New Zealand Law Society - Online election ad ruled misleading for Jacinda Ardern ‘quotes’

Online election ad ruled misleading for Jacinda Ardern ‘quotes’

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The Advertising Standards Authority (ASA) has upheld a complaint that a social media ad was misleading as it appeared to contain actual quotes from a party leader during the election campaign.

The sponsored post for the Make New Zealand Great Again Party on Facebook said: “New Zealand Labour Party will literally kill child poverty! But remember they are all about ‘the children’, nothing about parental responsibility!”

The post was accompanied by a picture of the Labour Party leader Jacinda Ardern with the statement in quotation marks: “My Labour Party will end child poverty through abortion. No children. No poverty”.  

A complainant said the statement was misleading as it created the impression it was a quote from Ms Ardern.  

The advertiser told the ASA: “To my knowledge, Facebook deleted the post and subsequently deleted the page for ‘hate speech’ violations.”

The Complaints Board said the advertisement was likely to mislead and people could think that the statement was a quote from Jacinda Ardern.

The Make New Zealand Great Again Party did not contest the September election nor is registered with the Electoral Commission.

Advertisement not discriminatory against fathers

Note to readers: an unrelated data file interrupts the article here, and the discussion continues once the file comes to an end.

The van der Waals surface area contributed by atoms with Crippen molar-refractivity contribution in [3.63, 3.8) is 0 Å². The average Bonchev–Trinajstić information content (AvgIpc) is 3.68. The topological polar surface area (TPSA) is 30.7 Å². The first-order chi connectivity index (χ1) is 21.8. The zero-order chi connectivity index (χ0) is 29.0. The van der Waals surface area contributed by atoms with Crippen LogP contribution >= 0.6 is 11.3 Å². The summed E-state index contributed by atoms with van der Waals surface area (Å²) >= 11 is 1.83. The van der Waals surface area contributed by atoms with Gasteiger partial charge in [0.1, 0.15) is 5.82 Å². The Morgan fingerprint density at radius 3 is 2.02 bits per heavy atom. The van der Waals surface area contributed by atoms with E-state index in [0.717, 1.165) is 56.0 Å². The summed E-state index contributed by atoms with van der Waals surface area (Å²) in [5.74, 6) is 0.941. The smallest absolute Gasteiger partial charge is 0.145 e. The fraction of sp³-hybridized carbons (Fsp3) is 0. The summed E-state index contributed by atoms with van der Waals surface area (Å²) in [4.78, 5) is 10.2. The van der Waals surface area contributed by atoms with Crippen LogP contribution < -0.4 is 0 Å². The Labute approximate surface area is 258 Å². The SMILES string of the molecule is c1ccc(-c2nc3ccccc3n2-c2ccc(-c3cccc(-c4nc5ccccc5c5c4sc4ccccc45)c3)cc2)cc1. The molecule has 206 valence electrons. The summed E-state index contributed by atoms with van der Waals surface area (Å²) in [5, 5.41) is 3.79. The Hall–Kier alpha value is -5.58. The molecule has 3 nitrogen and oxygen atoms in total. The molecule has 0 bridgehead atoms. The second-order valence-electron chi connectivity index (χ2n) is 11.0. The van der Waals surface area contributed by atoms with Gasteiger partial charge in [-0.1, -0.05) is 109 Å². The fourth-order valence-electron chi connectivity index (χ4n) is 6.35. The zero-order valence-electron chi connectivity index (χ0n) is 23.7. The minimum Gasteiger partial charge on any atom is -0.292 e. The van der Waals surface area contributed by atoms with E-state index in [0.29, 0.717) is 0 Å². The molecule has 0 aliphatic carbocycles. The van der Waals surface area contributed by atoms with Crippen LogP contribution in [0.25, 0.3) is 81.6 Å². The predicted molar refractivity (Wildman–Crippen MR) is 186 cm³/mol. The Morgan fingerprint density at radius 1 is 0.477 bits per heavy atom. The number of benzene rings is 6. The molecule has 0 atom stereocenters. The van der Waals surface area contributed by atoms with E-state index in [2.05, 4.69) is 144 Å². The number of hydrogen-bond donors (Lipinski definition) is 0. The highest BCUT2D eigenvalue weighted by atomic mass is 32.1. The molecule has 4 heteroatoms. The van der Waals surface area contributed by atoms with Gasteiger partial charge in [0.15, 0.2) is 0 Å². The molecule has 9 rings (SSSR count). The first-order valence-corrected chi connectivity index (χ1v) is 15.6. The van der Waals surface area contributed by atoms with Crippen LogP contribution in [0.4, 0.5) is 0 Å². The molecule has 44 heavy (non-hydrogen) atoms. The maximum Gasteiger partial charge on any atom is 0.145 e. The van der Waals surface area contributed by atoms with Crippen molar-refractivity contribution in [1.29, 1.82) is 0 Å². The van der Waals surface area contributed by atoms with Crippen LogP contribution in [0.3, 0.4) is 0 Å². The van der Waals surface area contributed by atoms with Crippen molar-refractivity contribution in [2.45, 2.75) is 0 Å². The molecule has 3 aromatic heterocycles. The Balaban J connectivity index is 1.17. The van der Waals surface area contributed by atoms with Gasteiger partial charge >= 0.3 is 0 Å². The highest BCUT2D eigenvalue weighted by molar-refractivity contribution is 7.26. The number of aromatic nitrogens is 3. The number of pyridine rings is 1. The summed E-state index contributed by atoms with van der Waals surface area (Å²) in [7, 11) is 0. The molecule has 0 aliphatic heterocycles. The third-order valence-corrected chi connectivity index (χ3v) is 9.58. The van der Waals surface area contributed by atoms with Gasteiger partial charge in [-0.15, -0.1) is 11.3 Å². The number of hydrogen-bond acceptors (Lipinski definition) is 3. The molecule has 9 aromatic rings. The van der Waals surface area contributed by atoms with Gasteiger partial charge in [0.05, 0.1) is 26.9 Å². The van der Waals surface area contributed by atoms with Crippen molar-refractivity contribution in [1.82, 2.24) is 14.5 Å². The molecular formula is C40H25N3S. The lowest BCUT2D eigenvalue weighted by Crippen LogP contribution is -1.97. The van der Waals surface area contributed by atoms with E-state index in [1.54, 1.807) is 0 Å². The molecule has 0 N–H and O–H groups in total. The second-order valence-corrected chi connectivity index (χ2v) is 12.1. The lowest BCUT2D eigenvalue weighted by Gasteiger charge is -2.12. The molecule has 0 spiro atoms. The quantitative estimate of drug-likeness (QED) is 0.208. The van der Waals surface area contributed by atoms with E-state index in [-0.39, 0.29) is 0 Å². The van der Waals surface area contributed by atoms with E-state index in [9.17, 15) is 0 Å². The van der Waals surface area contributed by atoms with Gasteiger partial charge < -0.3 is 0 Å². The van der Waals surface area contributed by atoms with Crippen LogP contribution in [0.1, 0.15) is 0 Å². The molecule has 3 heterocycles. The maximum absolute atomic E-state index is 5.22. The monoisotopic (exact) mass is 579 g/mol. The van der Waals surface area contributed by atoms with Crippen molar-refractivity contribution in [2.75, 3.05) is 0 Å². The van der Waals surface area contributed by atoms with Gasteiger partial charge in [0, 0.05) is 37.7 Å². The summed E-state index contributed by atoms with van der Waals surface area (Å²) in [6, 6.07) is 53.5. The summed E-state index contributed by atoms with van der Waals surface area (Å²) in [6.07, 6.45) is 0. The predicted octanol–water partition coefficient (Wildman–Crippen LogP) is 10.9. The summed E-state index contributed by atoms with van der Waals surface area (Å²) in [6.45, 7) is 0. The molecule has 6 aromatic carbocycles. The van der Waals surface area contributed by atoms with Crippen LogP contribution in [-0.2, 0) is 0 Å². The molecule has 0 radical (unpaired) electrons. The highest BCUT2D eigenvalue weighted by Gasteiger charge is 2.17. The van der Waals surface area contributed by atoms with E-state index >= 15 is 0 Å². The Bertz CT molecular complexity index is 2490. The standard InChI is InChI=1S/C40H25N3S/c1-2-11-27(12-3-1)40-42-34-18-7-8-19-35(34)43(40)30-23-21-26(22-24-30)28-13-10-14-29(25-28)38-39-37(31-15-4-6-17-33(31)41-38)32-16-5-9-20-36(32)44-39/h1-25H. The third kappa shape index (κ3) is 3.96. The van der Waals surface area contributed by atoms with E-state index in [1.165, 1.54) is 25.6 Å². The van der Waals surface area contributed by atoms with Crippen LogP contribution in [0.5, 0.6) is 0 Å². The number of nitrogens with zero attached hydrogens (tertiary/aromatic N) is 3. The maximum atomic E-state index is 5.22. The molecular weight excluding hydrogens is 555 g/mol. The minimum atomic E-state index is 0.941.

A television advertisement for Spark featured a young boy in various situations without his father present around Father’s Day. In one scene the boy is carrying breakfast to his mother with a card that said “Happy Father’s Day Mum” on the front. The advertisement concluded with the on-screen text which said “little can be huge” and the Spark logo.

Four complainants were concerned about the advertisement discriminating against fathers, perpetuating derogatory stereotypes about absent fathers and encouraging parental alienation. One complainant was also concerned the advertisement was misleading and would encourage bullying of children without fathers.

The advertiser said the advertisement depicted one of the many different family configurations that exist in society.

The ASA said the advertisement depicted a loving relationship between a mother and son, which included positive representations of other fathers. It ruled the commercial made no suggestion of why the young boy’s father was not present on Father’s Day and did not present a derogatory stereotype of a ‘deadbeat’ father.

Skiers enjoying après-ski drink did not breach code

A billboard for Lion (NZ) Ltd – Corona Extra, showed a snow-covered mountain range at sunset, with skiers and snowboarders drinking beer. The tagline at the bottom of the billboard states “From where you’d rather be.”

A complainant was concerned the advertisement linked drinking alcohol with skiing and snowboarding, therefore implying that alcohol consumption was linked to a more attractive lifestyle and necessary for relaxation. The advertiser clarified that there was a clear separation of sporting pursuits and the consumption of alcohol.

The ASA concluded the advertisement did not promote alcohol consumption as a better or more attractive lifestyle because of the moderate alcohol consumption shown, the separation of sporting equipment from those drinking and the general ambience portrayed with drinkers and non-drinkers socialising. Crucially, the characters drinking beer had completed their sporting activities for the day, therefore negating any suggestion that sporting prowess could be enhanced with alcohol.